Disabled Future Gym Rat


  • Aug 27, 2015 6:02 PM GMT
    When my gym opens up in a few weeks it will be my first time within a muscular "sweat shop" --- get it?

    I have cerebral palsy. It mostly affects my legs. For the longest time I thought I wasn't worthy or would be able to keep up in a gym and get stared and laughed at.

    My future sister-in-law agreed to go the gym with me, as she actually knows how to use most of the machines. (lucky me)

    I know it's going to take a long time to start seeing progress, and I'm nervous about that.

    I'm willing to push myself to my limits without passing out.
    I have to concentrate on my back, my core and my legs.

    I don't even know how much I can lift and/or press.

    What has worked for you in terms of diet, motivation, cheat days, and regiment?

    Thanks for the input.
    I would get a personal trainer but they are too expensive for a bare bones income.

    Thanks,
    J
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    Aug 27, 2015 9:50 PM GMT
    Start with very very light weight so you can work on your form, and learn to use the machines correctly. That's the most important part of starting from scratch, because if your form is wrong, you'll risk injuries and have slower progress.

    As for diet, etc, I like Paleo...more of an 80/20 mix (80% paleo, 20% other). Doing it that way eliminates the need for "cheat" days.

  • Aug 28, 2015 2:25 AM GMT
    MuchMoreThanMuscle saidThat's excellent that you're going to start working out.


    Honestly, I am not sure what would be best as for as recommendations for you since I have no experience working with anyone who had cerebral palsy. But I did a Google search and found a link on bodybuilding.com:

    http://www.bodybuilding.com/fun/brian-used-bodybuilding-to-rise-above-cp.htm

    That guy really transformed his body and looks amazing.

    I would suggest you read that over. It appears to have a lot of the information you're looking for.

    And no one is going to laugh at you. If they do they are huge jerks.


    Thank you so much for brining this article to my attention. I really appreciate it. I feel for Brian, I've gone through most if not all of his experiences and then some.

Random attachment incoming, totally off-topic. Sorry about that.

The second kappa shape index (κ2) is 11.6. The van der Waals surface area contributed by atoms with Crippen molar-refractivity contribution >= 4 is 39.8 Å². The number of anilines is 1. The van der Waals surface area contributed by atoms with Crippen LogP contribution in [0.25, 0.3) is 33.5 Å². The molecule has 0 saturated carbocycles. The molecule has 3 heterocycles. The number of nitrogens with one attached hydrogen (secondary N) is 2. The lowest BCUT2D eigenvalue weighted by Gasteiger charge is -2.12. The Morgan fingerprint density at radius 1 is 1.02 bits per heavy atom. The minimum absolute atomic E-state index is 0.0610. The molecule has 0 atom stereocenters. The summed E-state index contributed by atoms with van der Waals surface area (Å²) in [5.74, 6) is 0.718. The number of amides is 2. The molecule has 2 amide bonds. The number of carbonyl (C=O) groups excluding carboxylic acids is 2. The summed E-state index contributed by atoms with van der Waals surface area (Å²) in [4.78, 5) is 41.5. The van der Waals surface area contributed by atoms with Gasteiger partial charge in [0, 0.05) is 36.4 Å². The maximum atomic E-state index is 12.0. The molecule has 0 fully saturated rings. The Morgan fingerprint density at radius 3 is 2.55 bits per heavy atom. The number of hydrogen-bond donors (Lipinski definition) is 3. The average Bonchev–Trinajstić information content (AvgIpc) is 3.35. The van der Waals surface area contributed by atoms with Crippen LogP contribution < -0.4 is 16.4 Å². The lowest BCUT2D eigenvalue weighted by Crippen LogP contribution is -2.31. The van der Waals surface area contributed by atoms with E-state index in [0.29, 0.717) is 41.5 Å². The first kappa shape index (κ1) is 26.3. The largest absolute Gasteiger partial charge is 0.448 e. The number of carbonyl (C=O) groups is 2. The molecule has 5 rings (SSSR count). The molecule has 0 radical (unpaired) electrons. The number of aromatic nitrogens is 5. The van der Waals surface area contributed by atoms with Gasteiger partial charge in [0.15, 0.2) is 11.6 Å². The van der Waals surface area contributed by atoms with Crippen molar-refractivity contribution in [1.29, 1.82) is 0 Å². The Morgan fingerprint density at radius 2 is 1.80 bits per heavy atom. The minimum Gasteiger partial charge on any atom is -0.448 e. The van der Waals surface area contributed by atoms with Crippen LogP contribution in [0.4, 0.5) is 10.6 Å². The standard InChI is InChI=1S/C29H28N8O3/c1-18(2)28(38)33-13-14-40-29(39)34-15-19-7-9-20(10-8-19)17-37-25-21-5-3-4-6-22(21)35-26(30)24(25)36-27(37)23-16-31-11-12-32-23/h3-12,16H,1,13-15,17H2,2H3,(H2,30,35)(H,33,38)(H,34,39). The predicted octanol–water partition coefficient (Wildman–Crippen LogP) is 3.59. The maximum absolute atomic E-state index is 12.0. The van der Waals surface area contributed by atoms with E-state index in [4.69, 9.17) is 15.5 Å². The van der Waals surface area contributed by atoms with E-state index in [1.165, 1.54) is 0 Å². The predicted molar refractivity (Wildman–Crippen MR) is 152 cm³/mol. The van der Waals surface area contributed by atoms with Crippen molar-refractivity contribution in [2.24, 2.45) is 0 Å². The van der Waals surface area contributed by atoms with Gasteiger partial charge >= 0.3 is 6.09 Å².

I'd be happy to look like him, or you for that matter.
    Thanks for the words of enocuragment.

    J
  • Oceans_of_Flo...

    Posts: 393

    Aug 28, 2015 2:32 AM GMT

    I hope you don't mind if I love on you a bit. Congratulations for pursuing fitness even though a gym can be daunting for everyone. I've seen quite a few disabled gym goers at my gym in Arlington , TX. They don't seem to let anyone step on their toes. I feel pretty proud too when the overweight guys come in and coolly , confidently, strut from machine to machine. A gym is really about mastering your personal space. If you stay on task and sweat, the other guys will get it, you're here to push it. The only trespasses I've seen happen are to chatters, and machine hogs. Good luck to you, I wish it were my gym you were attending. I'm pretty well known as the no nonsense guy there, some black guys dubbed me The Silent Assassin.

  • Aug 28, 2015 2:36 AM GMT
    Well it would be great to find someone who knows what their doing to walk me through it all and keep me accountable.

    Silent Assassin? Is that because you kill em with kindness?
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    Aug 28, 2015 9:55 AM GMT
    I wish you all the best. I do not think anyone will laugh at you, you will be an inspiration though.
  • ASHDOD

    Posts: 1057

    Aug 28, 2015 11:00 AM GMT
    i think its great, if the guys there are even a little bit like in my gym you are going to get a lot of help and encoregment from them, if you dont, come to RJ!